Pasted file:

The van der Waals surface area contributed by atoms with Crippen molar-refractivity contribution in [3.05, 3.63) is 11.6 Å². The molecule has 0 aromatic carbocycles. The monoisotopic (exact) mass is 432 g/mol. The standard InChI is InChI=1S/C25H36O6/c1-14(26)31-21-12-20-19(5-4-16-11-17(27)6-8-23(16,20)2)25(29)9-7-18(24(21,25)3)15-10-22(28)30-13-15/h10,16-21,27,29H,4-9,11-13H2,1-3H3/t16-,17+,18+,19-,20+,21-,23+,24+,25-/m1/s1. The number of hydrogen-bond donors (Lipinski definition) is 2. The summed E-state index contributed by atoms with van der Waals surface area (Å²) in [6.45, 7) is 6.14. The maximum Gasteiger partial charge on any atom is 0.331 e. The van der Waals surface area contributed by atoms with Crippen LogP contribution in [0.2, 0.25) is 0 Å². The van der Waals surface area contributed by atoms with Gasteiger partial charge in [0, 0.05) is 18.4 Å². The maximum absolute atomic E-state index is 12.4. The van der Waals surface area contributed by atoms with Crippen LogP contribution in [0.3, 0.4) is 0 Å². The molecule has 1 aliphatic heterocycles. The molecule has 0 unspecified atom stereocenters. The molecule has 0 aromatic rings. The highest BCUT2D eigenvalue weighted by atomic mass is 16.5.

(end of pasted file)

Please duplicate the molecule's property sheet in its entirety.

The van der Waals surface area contributed by atoms with Crippen molar-refractivity contribution in [3.05, 3.63) is 11.6 Å². The molecule has 0 aromatic carbocycles. The monoisotopic (exact) mass is 432 g/mol. The standard InChI is InChI=1S/C25H36O6/c1-14(26)31-21-12-20-19(5-4-16-11-17(27)6-8-23(16,20)2)25(29)9-7-18(24(21,25)3)15-10-22(28)30-13-15/h10,16-21,27,29H,4-9,11-13H2,1-3H3/t16-,17+,18+,19-,20+,21-,23+,24+,25-/m1/s1. The number of hydrogen-bond donors (Lipinski definition) is 2. The summed E-state index contributed by atoms with van der Waals surface area (Å²) in [6.45, 7) is 6.14. The maximum Gasteiger partial charge on any atom is 0.331 e. The van der Waals surface area contributed by atoms with Crippen LogP contribution in [0.2, 0.25) is 0 Å². The van der Waals surface area contributed by atoms with Gasteiger partial charge in [0, 0.05) is 18.4 Å². The maximum absolute atomic E-state index is 12.4. The van der Waals surface area contributed by atoms with Crippen LogP contribution in [0.3, 0.4) is 0 Å². The molecule has 1 aliphatic heterocycles. The molecule has 0 unspecified atom stereocenters. The molecule has 0 aromatic rings. The highest BCUT2D eigenvalue weighted by atomic mass is 16.5.